Yes, it is undeniable that United needed a period of stabilisation post-Moyes, but a manager of Van Gaal’s pedigree should be providing so much more than is currently on offer. For a man so obsessed with the idea of philosophy, he has shown little regard for the identity of the club that entrusted him with the task of self-rediscovery.
Some have argued that Van Gaal is simply making do with the inadequate tools at his disposal, deploying a conservative system to compensate for the deficiencies in the squad. But is that really an acceptable defence considering the money that has been spent on new players since the Dutchman’s arrival? Despite that eye-watering financial outlay, Van Gaal’s United continues to play a woefully uninspiring brand of football.
Blooding youngsters, such as Jesse Lingard and Andreas Pereira, is spoilt by the bizarre treatment of others – Adnan Januzaj and James Wilson. United have lacked a player of Januzaj’s directness, and although he would likely be no more than a backup, the lack of goals being scored makes Wilson’s loan move to Brighton & Hove Albion seem more than a little odd.
By all accounts, Van Gaal’s methods encourage a rigid, mechanical style of play – completely at odds with everything that is held traditional at Old Trafford. It is futile to continue longing for the halcyon days under Fergie, as his like will never be seen again, but it is not unreasonable to expect continuity of attacking traditions that he established.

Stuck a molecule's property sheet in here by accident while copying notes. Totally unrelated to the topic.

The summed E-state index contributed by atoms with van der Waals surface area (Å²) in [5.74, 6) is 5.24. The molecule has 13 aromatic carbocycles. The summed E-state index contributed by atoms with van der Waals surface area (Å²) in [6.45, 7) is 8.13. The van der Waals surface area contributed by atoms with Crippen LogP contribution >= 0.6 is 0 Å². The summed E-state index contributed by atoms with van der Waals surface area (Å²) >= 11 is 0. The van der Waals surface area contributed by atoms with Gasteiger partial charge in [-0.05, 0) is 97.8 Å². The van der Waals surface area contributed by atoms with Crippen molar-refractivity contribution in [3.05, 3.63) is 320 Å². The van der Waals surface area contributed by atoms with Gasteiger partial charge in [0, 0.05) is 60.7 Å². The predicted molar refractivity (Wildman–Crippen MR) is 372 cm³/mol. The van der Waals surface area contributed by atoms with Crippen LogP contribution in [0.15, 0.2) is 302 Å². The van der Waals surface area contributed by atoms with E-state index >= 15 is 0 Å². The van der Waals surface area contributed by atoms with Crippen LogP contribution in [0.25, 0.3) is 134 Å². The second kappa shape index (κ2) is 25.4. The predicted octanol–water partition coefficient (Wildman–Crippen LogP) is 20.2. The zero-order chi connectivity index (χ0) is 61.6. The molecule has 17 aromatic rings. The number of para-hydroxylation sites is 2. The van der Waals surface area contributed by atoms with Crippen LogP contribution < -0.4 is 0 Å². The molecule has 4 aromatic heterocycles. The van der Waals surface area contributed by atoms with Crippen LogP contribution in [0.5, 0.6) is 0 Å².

Instead, Van Gaal has become so fixated with dominating possession that scoring a goal has almost become an afterthought. The result has been an exasperating volume of goalless draws, a somewhat alien concept to United fans. The style of play appears the very antithesis of supporters’ perception of the “United way”, and there is a distinct impression that the fluctuating results would be less exasperating if there was simply some modicum of entertainment.
Furthermore, many players simply do not seem suited to Van Gaal’s formulaic approach. Juan Mata, Ander Herrera, Anthony Martial and Memphis Depay will likely never adapt fully to the robotic style of play. It is obviously not in that quartet’s nature and together they possess enough talent that it seems folly to ask them to play in such a fashion.
Whether these players are truly capable of re-establishing United as an attacking force remains to be seen, yet they deserve to at least to have their shackles removed and be permitted to follow more natural attacking instincts once more.
Van Gaal brought United back from the brink of meltdown last season, and for that he should be commended, but for a club of this stature that alone is not enough. There has been a smouldering dissatisfaction among the support this season, tempered only by the club’s promising league position.
However, the disastrous Champions League exit in Wolfsburg has fanned flames of frustration – at just how unrecognisable United has become. Defeat at Bournemouth on Saturday has exacerbated this sentiment. Ironically, the fire that Van Gaal must now surely notice rising steadily beneath him may only be extinguished by throwing his safety first approach out of the window.
In a relatively short space of time United have become a club that has lost sight of itself. The longer the identity crisis continues the harder from which it will be to recover. The “United way” risks becoming nothing more than a memory.